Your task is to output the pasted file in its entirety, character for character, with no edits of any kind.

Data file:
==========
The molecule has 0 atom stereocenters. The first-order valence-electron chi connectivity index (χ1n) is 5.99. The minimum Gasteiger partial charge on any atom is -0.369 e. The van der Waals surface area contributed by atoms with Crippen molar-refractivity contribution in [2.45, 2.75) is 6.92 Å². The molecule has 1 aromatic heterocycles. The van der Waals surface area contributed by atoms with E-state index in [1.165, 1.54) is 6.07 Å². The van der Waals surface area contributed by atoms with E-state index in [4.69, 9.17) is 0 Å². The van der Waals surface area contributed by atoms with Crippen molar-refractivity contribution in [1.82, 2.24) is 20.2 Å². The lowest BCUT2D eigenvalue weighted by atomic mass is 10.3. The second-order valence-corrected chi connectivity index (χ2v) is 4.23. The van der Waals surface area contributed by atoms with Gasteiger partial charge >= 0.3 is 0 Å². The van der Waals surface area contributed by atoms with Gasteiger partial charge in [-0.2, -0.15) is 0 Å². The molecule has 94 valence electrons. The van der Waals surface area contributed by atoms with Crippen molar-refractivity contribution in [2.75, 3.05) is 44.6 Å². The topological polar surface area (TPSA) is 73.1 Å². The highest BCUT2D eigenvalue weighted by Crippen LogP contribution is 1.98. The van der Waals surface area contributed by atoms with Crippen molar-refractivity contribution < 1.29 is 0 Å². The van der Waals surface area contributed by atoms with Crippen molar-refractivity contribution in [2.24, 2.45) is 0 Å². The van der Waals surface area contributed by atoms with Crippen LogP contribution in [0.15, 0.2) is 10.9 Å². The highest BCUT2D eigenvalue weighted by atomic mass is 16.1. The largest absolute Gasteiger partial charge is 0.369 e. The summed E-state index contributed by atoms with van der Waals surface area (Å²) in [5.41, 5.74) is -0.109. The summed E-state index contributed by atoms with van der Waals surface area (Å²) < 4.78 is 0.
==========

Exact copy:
The molecule has 0 atom stereocenters. The first-order valence-electron chi connectivity index (χ1n) is 5.99. The minimum Gasteiger partial charge on any atom is -0.369 e. The van der Waals surface area contributed by atoms with Crippen molar-refractivity contribution in [2.45, 2.75) is 6.92 Å². The molecule has 1 aromatic heterocycles. The van der Waals surface area contributed by atoms with E-state index in [1.165, 1.54) is 6.07 Å². The van der Waals surface area contributed by atoms with E-state index in [4.69, 9.17) is 0 Å². The van der Waals surface area contributed by atoms with Crippen molar-refractivity contribution in [1.82, 2.24) is 20.2 Å². The lowest BCUT2D eigenvalue weighted by atomic mass is 10.3. The second-order valence-corrected chi connectivity index (χ2v) is 4.23. The van der Waals surface area contributed by atoms with Gasteiger partial charge >= 0.3 is 0 Å². The van der Waals surface area contributed by atoms with Gasteiger partial charge in [-0.2, -0.15) is 0 Å². The molecule has 94 valence electrons. The van der Waals surface area contributed by atoms with Crippen molar-refractivity contribution in [2.75, 3.05) is 44.6 Å². The topological polar surface area (TPSA) is 73.1 Å². The highest BCUT2D eigenvalue weighted by Crippen LogP contribution is 1.98. The van der Waals surface area contributed by atoms with Crippen molar-refractivity contribution < 1.29 is 0 Å². The van der Waals surface area contributed by atoms with Crippen molar-refractivity contribution in [2.24, 2.45) is 0 Å². The van der Waals surface area contributed by atoms with Crippen LogP contribution in [0.15, 0.2) is 10.9 Å². The highest BCUT2D eigenvalue weighted by atomic mass is 16.1. The largest absolute Gasteiger partial charge is 0.369 e. The summed E-state index contributed by atoms with van der Waals surface area (Å²) in [5.41, 5.74) is -0.109. The summed E-state index contributed by atoms with van der Waals surface area (Å²) < 4.78 is 0.